This paper outlines a second-philosophical account of arithmetic that places it on a distinctive ground between those of logic and set theory.
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  4. Penelope Maddy (2012). The Philosophy of Logic. Bulletin of Symbolic Logic 18 (4):481-504.
    This talk surveys a range of positions on the fundamental metaphysical and epistemological questions about elementary logic, for example, as a starting point: what is the subject matter of logic—what makes its truths true? how do we come to know the truths of logic? A taxonomy is approached by beginning from well-known schools of thought in the philosophy of mathematics—Logicism, Intuitionism, Formalism, Realism—and sketching roughly corresponding views in the philosophy of logic. Kant, Mill, Frege, Wittgenstein, Carnap, Ayer, Quine, and Putnam (...)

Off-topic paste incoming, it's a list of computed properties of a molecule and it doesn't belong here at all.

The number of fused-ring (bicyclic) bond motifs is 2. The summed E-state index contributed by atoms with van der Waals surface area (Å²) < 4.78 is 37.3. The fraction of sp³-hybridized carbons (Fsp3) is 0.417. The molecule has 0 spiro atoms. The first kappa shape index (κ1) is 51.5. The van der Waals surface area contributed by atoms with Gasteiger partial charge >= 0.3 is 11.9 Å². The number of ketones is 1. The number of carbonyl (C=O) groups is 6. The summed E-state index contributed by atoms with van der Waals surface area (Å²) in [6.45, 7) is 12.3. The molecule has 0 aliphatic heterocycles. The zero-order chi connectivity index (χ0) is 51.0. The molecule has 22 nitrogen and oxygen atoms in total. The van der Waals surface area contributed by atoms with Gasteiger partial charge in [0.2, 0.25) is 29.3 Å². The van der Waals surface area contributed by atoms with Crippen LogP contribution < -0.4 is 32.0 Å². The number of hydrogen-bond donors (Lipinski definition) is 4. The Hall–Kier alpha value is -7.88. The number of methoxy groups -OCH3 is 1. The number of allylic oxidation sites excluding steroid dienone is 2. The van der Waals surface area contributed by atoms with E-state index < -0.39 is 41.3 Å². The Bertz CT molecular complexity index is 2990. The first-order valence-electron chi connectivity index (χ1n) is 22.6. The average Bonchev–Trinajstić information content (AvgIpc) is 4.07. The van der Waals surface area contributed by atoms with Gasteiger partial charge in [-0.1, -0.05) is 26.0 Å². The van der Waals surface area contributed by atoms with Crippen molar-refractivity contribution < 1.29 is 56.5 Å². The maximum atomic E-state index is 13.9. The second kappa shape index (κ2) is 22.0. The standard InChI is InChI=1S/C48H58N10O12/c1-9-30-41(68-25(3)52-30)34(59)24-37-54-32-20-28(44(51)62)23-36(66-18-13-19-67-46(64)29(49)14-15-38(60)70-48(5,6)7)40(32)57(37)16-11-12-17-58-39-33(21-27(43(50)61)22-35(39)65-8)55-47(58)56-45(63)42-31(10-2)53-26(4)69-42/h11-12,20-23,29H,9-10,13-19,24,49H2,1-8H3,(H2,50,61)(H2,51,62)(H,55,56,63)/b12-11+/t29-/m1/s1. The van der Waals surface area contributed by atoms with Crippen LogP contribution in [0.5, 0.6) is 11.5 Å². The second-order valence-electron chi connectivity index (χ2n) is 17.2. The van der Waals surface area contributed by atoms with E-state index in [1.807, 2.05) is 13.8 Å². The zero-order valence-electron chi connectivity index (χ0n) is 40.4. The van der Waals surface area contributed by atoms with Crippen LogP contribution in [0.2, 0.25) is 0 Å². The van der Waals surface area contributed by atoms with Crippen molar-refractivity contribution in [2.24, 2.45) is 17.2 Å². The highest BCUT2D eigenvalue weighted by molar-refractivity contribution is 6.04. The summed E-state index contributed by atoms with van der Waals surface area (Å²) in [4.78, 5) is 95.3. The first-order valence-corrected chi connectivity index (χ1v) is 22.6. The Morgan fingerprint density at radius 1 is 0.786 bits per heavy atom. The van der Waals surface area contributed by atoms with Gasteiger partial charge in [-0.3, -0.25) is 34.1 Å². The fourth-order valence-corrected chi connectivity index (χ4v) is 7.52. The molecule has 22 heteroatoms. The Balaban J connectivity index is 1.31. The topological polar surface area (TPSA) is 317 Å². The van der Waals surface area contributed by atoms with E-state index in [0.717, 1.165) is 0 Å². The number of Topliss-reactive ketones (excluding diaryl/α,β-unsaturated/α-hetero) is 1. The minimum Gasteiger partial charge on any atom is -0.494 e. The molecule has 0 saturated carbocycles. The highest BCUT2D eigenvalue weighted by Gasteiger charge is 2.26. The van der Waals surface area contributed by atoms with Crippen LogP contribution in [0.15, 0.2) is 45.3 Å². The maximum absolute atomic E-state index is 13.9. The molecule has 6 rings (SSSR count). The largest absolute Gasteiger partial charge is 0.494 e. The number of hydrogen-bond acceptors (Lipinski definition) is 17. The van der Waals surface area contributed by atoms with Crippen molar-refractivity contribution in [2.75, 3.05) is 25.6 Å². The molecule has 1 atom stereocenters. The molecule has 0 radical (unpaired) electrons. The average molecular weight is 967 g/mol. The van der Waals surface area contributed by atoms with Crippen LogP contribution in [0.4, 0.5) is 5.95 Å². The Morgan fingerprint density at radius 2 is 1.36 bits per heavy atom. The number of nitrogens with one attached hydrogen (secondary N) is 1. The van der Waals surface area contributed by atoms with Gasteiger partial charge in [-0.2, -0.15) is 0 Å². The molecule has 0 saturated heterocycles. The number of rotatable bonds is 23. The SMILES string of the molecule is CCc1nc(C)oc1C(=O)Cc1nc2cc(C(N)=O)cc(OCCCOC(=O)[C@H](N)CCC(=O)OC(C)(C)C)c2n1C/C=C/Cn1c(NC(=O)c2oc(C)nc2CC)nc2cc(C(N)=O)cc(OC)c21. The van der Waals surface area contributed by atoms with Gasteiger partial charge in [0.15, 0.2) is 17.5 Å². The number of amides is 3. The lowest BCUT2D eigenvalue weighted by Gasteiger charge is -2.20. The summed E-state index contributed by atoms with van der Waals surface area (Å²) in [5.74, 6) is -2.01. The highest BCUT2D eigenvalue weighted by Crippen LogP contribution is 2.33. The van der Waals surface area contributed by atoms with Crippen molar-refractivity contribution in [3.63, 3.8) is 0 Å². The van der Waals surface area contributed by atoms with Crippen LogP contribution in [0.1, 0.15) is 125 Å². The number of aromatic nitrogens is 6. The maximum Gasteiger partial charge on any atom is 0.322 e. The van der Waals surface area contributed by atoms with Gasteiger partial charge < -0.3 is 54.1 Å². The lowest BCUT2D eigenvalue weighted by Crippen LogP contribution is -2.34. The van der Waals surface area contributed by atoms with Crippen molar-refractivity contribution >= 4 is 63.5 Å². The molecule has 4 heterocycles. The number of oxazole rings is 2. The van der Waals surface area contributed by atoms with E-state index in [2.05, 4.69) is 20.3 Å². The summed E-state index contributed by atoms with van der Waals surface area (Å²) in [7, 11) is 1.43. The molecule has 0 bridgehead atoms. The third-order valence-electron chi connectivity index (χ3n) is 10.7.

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  5. Penelope Maddy (2011). Defending the Axioms: On the Philosophical Foundations of Set Theory. Oxford University Press.
    Mathematics depends on proofs, and proofs must begin somewhere, from some fundamental assumptions. For nearly a century, the axioms of set theory have played this role, so the question of how these axioms are properly judged takes on a central importance. Approaching the question from a broadly naturalistic or second-philosophical point of view, Defending the Axioms isolates the appropriate methods for such evaluations and investigates the ontological and epistemological backdrop that makes them appropriate. In the end, a new account of (...)